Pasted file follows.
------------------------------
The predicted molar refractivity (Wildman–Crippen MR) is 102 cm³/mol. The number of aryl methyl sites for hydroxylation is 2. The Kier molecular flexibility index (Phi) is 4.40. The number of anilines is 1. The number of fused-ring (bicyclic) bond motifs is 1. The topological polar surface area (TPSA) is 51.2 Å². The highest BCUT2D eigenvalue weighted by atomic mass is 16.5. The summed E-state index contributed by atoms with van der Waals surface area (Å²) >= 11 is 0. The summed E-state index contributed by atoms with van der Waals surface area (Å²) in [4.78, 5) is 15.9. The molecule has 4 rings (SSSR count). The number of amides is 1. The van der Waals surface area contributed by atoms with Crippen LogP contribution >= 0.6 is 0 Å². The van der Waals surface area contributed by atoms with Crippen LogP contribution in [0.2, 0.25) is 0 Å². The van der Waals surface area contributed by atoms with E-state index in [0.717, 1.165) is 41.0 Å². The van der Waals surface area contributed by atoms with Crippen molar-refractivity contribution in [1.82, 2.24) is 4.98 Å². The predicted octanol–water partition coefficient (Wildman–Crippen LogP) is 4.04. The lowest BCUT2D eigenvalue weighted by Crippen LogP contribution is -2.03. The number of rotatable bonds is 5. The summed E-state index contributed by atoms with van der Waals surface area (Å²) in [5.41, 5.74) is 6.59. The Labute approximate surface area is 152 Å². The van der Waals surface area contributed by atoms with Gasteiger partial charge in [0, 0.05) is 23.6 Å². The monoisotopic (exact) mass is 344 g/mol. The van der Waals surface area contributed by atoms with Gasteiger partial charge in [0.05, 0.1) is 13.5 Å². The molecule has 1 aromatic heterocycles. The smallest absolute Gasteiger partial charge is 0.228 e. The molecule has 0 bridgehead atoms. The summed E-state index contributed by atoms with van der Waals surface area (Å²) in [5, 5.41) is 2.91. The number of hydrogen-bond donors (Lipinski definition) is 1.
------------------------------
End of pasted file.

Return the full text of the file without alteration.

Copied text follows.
The predicted molar refractivity (Wildman–Crippen MR) is 102 cm³/mol. The number of aryl methyl sites for hydroxylation is 2. The Kier molecular flexibility index (Phi) is 4.40. The number of anilines is 1. The number of fused-ring (bicyclic) bond motifs is 1. The topological polar surface area (TPSA) is 51.2 Å². The highest BCUT2D eigenvalue weighted by atomic mass is 16.5. The summed E-state index contributed by atoms with van der Waals surface area (Å²) >= 11 is 0. The summed E-state index contributed by atoms with van der Waals surface area (Å²) in [4.78, 5) is 15.9. The molecule has 4 rings (SSSR count). The number of amides is 1. The van der Waals surface area contributed by atoms with Crippen LogP contribution >= 0.6 is 0 Å². The van der Waals surface area contributed by atoms with Crippen LogP contribution in [0.2, 0.25) is 0 Å². The van der Waals surface area contributed by atoms with E-state index in [0.717, 1.165) is 41.0 Å². The van der Waals surface area contributed by atoms with Crippen molar-refractivity contribution in [1.82, 2.24) is 4.98 Å². The predicted octanol–water partition coefficient (Wildman–Crippen LogP) is 4.04. The lowest BCUT2D eigenvalue weighted by Crippen LogP contribution is -2.03. The number of rotatable bonds is 5. The summed E-state index contributed by atoms with van der Waals surface area (Å²) in [5.41, 5.74) is 6.59. The Labute approximate surface area is 152 Å². The van der Waals surface area contributed by atoms with Gasteiger partial charge in [0, 0.05) is 23.6 Å². The monoisotopic (exact) mass is 344 g/mol. The van der Waals surface area contributed by atoms with Gasteiger partial charge in [0.05, 0.1) is 13.5 Å². The molecule has 1 aromatic heterocycles. The smallest absolute Gasteiger partial charge is 0.228 e. The molecule has 0 bridgehead atoms. The summed E-state index contributed by atoms with van der Waals surface area (Å²) in [5, 5.41) is 2.91. The number of hydrogen-bond donors (Lipinski definition) is 1.